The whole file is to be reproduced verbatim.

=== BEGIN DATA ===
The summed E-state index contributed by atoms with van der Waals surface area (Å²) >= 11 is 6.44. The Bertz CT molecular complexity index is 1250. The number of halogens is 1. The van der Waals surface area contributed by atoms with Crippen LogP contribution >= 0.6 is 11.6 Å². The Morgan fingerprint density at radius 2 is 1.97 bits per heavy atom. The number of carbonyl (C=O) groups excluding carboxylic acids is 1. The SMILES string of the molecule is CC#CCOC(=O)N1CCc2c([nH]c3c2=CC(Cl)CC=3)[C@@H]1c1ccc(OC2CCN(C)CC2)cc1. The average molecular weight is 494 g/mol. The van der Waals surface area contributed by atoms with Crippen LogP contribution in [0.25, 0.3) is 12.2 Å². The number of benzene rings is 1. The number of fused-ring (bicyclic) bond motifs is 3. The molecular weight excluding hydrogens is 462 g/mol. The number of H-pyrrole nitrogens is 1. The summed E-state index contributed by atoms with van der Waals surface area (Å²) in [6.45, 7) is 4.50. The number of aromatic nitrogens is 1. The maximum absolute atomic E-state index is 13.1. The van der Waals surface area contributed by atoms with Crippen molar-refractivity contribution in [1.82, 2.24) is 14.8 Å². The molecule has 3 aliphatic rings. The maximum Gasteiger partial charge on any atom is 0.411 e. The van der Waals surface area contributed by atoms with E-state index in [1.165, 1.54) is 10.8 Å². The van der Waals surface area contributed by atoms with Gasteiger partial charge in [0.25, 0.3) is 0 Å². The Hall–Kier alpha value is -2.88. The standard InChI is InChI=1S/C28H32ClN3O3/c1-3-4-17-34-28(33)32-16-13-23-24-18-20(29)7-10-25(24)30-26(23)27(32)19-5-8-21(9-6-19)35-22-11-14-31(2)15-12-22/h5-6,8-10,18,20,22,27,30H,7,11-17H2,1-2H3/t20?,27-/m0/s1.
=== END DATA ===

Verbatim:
The summed E-state index contributed by atoms with van der Waals surface area (Å²) >= 11 is 6.44. The Bertz CT molecular complexity index is 1250. The number of halogens is 1. The van der Waals surface area contributed by atoms with Crippen LogP contribution >= 0.6 is 11.6 Å². The Morgan fingerprint density at radius 2 is 1.97 bits per heavy atom. The number of carbonyl (C=O) groups excluding carboxylic acids is 1. The SMILES string of the molecule is CC#CCOC(=O)N1CCc2c([nH]c3c2=CC(Cl)CC=3)[C@@H]1c1ccc(OC2CCN(C)CC2)cc1. The average molecular weight is 494 g/mol. The van der Waals surface area contributed by atoms with Crippen LogP contribution in [0.25, 0.3) is 12.2 Å². The number of benzene rings is 1. The number of fused-ring (bicyclic) bond motifs is 3. The molecular weight excluding hydrogens is 462 g/mol. The number of H-pyrrole nitrogens is 1. The summed E-state index contributed by atoms with van der Waals surface area (Å²) in [6.45, 7) is 4.50. The number of aromatic nitrogens is 1. The maximum absolute atomic E-state index is 13.1. The van der Waals surface area contributed by atoms with Crippen molar-refractivity contribution in [1.82, 2.24) is 14.8 Å². The molecule has 3 aliphatic rings. The maximum Gasteiger partial charge on any atom is 0.411 e. The van der Waals surface area contributed by atoms with E-state index in [1.165, 1.54) is 10.8 Å². The van der Waals surface area contributed by atoms with Gasteiger partial charge in [0.25, 0.3) is 0 Å². The Hall–Kier alpha value is -2.88. The standard InChI is InChI=1S/C28H32ClN3O3/c1-3-4-17-34-28(33)32-16-13-23-24-18-20(29)7-10-25(24)30-26(23)27(32)19-5-8-21(9-6-19)35-22-11-14-31(2)15-12-22/h5-6,8-10,18,20,22,27,30H,7,11-17H2,1-2H3/t20?,27-/m0/s1.